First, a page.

I love Hugh MacLeod’s timeliness. This is a perfect picture for me. What are you doing to disrupt the status quo and bring about creative change? What are you waiting for?
Some take delight in disrupting … and you know who you are. This one’s for you.
If you are looking for inspiration for your ruckus-making, creative trouble, look no further than Phil Beadle’s Dancing About Architecture. You can take my word for it or read from others much more widely known about the importance and brilliance of this work.
In the words of the author, the book is introduced via the following small paragraph:
Over the body of the this book I propose to look at ways that we might use the arts as forms of pedagogy and, more specifically, how one might use process-led collisions of art forms to produce new learning experiences for students. – Phil Beadle
I really like that phrase ‘process-led collisions’. I am so much more about the process and think this shift of focus is much-needed and will do wonders for leading us towards more creativity and less ‘factory-raised’, standardized teaching.
Dancing About Architecture is witty, irreverent, timely and absolutely ‘spot-on’ when it talks of the need for rising above ‘average’. In addition to telling educators WHY they need to change, it details some examples of HOW this could look. I am not sure it should be viewed as a ‘how to’ book though. Once it becomes that and we have every teacher regurgitating the same lessons, we are back to ‘average’.
- using this book as a spring board for your own ideas or as a way to spark creative thinking amongst your own faculty.
- trying one idea and seeing how you could adapt it to suit your own kids
- reading this book and then closing it and writing down what you want to do in your classroom – it might be similar to what you just read but it will have your own twist on it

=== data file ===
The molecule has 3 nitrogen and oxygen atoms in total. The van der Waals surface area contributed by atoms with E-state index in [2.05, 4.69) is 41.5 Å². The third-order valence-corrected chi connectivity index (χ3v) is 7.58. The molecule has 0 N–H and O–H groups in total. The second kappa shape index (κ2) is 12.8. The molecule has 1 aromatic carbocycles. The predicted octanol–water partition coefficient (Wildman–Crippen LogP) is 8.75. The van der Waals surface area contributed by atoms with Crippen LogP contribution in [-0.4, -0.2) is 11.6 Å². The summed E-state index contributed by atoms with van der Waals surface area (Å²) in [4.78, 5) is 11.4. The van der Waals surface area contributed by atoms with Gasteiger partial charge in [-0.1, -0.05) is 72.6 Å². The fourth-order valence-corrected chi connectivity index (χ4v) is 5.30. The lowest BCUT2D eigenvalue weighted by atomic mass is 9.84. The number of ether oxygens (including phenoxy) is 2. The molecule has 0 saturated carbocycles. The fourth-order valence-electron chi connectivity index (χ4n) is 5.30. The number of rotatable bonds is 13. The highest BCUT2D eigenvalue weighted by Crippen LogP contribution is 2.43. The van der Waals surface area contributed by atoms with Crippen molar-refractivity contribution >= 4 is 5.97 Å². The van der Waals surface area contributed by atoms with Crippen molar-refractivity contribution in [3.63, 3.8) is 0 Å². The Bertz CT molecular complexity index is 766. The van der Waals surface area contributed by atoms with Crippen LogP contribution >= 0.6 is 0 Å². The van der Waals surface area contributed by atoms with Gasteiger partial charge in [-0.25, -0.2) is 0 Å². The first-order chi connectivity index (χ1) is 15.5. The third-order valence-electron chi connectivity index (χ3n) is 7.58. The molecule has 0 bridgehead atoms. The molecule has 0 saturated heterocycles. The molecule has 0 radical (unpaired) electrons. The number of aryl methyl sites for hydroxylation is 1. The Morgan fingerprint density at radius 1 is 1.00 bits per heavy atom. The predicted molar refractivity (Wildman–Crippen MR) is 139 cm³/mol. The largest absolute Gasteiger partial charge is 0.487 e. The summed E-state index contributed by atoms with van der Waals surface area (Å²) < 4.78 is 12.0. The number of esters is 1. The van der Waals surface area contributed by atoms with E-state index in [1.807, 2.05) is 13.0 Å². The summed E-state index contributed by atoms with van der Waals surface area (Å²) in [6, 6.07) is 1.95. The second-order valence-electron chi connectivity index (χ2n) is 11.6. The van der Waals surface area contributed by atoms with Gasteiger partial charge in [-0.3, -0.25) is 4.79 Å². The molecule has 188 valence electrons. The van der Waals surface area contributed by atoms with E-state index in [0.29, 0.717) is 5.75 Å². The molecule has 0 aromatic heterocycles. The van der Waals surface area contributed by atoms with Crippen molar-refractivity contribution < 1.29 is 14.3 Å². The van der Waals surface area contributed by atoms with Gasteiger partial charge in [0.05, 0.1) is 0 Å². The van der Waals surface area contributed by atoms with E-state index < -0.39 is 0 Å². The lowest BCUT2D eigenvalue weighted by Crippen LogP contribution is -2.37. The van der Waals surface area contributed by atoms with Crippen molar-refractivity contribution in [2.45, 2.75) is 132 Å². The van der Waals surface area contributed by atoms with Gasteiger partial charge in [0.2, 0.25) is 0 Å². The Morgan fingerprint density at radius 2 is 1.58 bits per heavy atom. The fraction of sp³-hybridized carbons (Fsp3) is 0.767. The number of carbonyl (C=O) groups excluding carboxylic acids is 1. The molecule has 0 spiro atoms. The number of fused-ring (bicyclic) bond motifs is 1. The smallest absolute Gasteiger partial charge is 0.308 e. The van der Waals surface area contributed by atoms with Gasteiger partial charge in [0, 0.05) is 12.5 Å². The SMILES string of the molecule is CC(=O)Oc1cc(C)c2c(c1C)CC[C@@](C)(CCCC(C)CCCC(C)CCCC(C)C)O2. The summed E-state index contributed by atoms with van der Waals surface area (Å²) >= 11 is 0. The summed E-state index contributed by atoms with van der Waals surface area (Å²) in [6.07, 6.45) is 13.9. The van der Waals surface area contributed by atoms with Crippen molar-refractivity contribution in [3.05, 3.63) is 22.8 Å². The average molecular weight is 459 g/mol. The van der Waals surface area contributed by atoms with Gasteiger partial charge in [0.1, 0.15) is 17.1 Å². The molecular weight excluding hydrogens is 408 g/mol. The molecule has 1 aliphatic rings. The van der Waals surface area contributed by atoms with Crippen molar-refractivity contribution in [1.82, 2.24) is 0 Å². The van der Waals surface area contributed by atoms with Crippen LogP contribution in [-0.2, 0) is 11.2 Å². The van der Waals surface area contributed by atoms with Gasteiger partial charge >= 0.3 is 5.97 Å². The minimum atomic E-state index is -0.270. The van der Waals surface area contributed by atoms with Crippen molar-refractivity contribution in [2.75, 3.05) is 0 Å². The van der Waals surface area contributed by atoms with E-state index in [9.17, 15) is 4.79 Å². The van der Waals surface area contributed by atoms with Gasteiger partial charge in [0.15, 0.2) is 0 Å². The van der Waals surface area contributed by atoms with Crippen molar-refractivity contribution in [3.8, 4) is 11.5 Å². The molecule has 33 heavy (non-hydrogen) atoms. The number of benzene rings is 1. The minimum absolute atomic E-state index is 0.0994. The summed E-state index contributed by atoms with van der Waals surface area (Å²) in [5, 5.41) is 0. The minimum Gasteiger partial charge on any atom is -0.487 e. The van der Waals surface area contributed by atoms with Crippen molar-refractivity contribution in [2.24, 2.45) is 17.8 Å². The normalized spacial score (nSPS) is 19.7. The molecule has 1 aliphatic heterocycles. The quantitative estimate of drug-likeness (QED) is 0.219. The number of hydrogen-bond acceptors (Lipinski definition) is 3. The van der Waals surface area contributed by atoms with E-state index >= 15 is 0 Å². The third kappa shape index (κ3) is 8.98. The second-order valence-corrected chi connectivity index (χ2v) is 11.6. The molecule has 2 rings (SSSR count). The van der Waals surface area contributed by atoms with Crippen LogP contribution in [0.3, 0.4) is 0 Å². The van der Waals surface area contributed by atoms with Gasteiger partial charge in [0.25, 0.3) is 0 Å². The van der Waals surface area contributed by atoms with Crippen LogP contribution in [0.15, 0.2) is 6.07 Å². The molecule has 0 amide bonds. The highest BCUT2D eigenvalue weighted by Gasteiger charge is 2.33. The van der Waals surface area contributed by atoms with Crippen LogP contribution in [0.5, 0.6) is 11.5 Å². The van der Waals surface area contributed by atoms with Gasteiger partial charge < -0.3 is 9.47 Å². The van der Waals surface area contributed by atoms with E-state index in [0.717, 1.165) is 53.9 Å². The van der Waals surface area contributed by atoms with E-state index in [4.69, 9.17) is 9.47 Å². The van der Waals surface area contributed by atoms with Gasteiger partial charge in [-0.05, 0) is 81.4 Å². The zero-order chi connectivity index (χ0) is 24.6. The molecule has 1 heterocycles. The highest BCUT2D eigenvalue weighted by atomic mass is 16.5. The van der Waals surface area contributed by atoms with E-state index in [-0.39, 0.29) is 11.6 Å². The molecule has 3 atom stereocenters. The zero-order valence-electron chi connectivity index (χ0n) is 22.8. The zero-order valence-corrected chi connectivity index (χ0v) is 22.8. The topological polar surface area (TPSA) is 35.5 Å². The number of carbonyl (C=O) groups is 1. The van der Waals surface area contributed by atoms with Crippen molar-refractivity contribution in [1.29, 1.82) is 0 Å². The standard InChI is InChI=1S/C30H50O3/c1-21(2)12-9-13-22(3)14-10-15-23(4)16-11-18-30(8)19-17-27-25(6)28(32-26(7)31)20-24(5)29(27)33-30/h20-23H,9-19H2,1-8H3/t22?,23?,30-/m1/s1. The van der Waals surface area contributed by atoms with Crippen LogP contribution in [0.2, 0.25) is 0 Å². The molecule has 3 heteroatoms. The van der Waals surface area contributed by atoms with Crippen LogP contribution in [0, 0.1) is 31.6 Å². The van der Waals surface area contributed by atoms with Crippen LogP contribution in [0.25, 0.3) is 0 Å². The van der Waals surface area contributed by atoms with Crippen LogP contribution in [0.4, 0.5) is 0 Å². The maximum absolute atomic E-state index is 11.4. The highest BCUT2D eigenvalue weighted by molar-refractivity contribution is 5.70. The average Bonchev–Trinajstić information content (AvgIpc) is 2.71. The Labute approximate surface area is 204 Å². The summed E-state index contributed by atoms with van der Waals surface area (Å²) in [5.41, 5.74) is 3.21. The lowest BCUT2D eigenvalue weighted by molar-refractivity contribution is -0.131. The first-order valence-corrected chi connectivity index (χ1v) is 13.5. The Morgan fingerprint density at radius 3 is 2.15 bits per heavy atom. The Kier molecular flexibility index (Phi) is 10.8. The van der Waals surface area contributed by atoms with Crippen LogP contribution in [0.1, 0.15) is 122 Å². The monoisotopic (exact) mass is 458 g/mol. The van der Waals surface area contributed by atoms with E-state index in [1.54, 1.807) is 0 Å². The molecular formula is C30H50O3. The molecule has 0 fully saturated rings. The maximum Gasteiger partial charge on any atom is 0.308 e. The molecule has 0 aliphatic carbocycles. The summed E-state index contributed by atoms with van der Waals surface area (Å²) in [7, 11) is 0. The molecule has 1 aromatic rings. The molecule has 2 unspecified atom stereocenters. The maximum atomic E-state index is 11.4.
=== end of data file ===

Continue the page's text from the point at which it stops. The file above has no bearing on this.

If you are still not convinced that this book is for you, read the following excerpt from the introduction to the book. If you are not moved to rip it up, be brilliant, and rise above average after reading it, then there is probably little hope for you…
It suggests you must break the rules. And you must. Not just because you are too lazy to follow them (though this sometimes creates an imperative). You must break the rules as a matter of policy – all day, every day, with a degree of rigor and dedication to the cause. The reason you must break the rules is that not breaking them is professionally negligent. Following the rules leads to being probably just about as good as everyone else and therefore perpetuates the cause of the average. Copying a bunch of idiots eventually makes you an idiot: a moronic cut-out from a mediocre comic. Confounding the expectations that are set for you is entirely the best means possible of maintaining your professional and personal integrity.
The people you work for (and I mean the children you teach, not the bloke in the flash suit telling you that you’re not good enough at your job) deserve better than working alongside a sheep-like copy of every unqeustioned bad idea they’ve ever encountered. They desire and deserve you to be brilliant. You do not get to be brilliant by doing it the same way as everyone else does.
Rip it up.
And start again.